- The Washington Times - Sunday, January 5, 2003

As each year comes to an end, many engage in the great American pastime of picking the best, the greatest,the top 10. The game is as indigenous as apple pie.
There would be little justification to write about this, were it not for an almost off-handed remark made by James Lipton ("Inside the Actor's Studio") on "Larry King Live." Guest and host were discussing Marlon Brando at great length when. Mr. Lipton, apropos of nothing in particular, referred to Mr. Brando as "the greatest actor of the century."
For the sake of our discussion, I shall assume Mr. Lipton meant the 20th century. Even the wildest practitioner of exaggerations might recoil at the idea of picking the greatest of a century in only its second year.
That Mr. Brando is not the greatest actor of the century has nothing to do with one's opinion of his acting which many hold in the highest esteem, while others may have mixed feelings. Mr. Lipton's statement is untrue for the simple reason that there is no such thing as "the greatest." (Muhammad Ali may have been the only exception.)
James Lipton has built himself a career of unmatched access to the acting profession. One assumes an extent of knowledge that is commensurate with such access. Is it there? The 20th century, especially its first two thirds, produced a flowering of actors and actresses that truly boggles the mind. Moreover, for the first time in history, we are not at the mercy of the recollections of contemporaries: Audio recordings, film, videotape permit us to experience performances as no generations before could even dream about.
I have to hold back myself from starting to cite names because even the creme de la creme would consume the rest of the space in this column. But consider this: Who was greater? Lawrence Olivier in "Henry V," or Jean-Louis Barrault in "Les Enfants du Paradis"? A comparison is clearly impossible it is also nonsensical.
The question brings another in its wake. How much does a man like Mr. Lipton know about the profession outside the English-speaking world? The multitude of English, Scottish, Welsh, Irish and American actors and actresses is surely unmatched. Yet for centuries there has been a deep theatrical culture in France, Germany, Italy and Austria that translated splendidly into the world of cinema especially in France and Italy.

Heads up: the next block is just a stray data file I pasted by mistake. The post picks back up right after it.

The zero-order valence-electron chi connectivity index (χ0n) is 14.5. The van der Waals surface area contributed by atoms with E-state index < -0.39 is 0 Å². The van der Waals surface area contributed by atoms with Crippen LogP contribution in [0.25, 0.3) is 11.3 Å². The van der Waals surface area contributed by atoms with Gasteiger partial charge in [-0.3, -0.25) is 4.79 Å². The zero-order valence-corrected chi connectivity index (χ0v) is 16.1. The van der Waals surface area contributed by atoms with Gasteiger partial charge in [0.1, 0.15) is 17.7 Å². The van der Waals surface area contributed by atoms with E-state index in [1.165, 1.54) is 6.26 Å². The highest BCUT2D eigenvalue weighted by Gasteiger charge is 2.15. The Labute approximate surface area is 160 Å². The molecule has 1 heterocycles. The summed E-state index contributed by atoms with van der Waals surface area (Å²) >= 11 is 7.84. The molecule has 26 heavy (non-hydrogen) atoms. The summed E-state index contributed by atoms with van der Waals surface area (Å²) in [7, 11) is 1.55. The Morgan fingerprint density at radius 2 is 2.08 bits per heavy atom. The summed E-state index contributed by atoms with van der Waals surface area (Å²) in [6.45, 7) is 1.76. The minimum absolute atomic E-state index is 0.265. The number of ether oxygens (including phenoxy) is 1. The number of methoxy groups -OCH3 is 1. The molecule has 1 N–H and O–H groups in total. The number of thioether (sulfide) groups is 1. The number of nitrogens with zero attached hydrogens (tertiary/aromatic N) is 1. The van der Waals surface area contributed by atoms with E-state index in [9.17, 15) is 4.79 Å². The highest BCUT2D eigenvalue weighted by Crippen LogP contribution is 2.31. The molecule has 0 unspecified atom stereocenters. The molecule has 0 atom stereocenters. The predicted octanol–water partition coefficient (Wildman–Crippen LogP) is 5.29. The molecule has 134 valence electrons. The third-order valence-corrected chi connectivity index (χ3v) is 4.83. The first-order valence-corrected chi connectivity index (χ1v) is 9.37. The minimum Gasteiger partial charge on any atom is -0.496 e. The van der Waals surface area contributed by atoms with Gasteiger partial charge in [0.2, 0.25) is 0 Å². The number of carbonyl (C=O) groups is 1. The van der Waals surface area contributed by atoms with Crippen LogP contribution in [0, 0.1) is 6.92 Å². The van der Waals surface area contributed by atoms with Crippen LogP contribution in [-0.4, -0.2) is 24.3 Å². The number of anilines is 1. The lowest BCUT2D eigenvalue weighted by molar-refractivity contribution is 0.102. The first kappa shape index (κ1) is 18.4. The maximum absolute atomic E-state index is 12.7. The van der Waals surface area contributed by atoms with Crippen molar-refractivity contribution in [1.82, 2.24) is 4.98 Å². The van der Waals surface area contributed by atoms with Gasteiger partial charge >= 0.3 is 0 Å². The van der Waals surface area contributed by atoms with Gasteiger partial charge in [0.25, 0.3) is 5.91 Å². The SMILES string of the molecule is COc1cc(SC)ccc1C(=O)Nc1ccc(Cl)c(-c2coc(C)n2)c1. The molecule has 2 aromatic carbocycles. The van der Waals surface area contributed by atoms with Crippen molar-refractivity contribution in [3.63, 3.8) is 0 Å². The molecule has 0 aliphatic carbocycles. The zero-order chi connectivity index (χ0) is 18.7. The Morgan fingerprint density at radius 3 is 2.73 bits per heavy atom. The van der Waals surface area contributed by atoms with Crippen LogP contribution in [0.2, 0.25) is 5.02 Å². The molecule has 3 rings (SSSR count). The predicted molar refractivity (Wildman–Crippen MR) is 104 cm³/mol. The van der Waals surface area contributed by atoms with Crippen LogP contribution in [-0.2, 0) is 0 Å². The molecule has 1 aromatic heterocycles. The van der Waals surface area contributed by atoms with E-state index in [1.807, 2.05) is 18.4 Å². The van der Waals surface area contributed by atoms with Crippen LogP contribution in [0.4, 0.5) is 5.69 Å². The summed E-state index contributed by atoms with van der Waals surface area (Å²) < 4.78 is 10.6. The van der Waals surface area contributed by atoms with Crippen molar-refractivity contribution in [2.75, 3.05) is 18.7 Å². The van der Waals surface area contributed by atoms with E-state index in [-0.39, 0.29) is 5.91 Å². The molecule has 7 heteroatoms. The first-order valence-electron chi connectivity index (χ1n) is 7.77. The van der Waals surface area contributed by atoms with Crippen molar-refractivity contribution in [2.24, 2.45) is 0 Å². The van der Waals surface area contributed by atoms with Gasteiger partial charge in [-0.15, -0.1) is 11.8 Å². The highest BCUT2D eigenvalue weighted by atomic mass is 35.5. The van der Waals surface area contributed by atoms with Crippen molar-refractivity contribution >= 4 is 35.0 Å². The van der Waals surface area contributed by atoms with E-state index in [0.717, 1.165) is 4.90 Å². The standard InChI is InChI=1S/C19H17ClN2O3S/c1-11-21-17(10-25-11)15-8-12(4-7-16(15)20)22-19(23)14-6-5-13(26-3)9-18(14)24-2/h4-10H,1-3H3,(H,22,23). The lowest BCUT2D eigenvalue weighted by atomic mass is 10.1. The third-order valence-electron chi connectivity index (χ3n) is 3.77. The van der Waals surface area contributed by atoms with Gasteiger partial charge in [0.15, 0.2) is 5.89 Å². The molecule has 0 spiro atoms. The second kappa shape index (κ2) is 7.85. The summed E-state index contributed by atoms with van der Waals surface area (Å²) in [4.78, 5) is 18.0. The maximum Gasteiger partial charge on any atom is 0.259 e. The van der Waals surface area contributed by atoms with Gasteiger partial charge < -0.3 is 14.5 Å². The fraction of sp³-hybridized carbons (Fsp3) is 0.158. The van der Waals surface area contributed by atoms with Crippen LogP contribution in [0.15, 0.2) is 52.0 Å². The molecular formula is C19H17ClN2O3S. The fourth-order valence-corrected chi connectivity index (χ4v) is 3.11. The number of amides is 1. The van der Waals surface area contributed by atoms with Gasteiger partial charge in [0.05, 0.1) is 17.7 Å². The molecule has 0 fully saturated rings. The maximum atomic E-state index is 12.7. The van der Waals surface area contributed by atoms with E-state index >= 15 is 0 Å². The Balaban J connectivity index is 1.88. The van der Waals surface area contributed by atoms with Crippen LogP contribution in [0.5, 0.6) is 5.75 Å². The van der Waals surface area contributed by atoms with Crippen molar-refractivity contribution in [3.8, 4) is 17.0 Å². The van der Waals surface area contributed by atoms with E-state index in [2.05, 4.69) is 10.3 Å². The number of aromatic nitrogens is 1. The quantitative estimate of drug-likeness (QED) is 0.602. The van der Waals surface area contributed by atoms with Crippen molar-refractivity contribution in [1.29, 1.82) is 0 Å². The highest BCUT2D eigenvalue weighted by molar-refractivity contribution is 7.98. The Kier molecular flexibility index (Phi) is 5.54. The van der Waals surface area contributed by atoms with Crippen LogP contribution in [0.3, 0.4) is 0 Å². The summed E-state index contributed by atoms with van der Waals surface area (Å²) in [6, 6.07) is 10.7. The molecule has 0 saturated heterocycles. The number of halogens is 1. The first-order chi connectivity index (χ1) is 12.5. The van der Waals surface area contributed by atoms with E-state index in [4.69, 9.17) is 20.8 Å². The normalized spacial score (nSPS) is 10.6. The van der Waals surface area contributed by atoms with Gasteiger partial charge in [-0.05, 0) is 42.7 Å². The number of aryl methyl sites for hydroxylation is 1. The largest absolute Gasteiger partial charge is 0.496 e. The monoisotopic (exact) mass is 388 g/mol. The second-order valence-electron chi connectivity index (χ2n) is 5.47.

And now to the paramount anomaly of our time. We insist on naming the greatest in everything, from laundry detergent to actors, yet our teaching institutions have banished the concept of greatness altogether.
What a pity.
The rich harvest of the 20th century was not confined to the acting profession. In the realm of music, for example, it is almost impossible to believe what magnitude of violinists, pianists, conductors, singers were appearing all over the world at the same time. We have one Pavarotti today, and one Placido Domingo. If you look over the lineup of tenors who interpreted the great operas between 1900 and 1966, you get dizzy.
And here is an important point. The greatness of performing artists must be measured through their reading of great works of art. In other words, speaking of Marlon Brando, one cannot compare a performance, however good, in "The Teahouse of the August Moon," or "The Godfather" with "Hamlet," or even "The Importance of Being Earnest" because in the latter the actor's accomplishment is measured against the truly great (here is that troublesome word again).
Interestingly, in the long run, historic continuity, ultimately, does place everyone in the appropriate slot. In other words, despite the currently immense political power of the multiculturalists who had done away with our hierarchy of values, the mostly worthless garbage they are feeding our young will remain just that, and what is great will survive. But it is a rotten shame that at a time when the explosion in communication would make literally everything available to everyone everywhere generally gratis at that we are denying our children the guidance without which they are lost among the myriad pages, notes, images surrounding them wherever they look.
We have ventured a bit far from Larry King and James Lipton. But both men have a bully pulpit and, as we enter another year, it would behoove them to use their stellar opportunity to step back, take a broader look and, always establishing context, talk to us about those things that are really, truly, permanently great.

Balint Vazsonyi is a nationally syndicated columnist.

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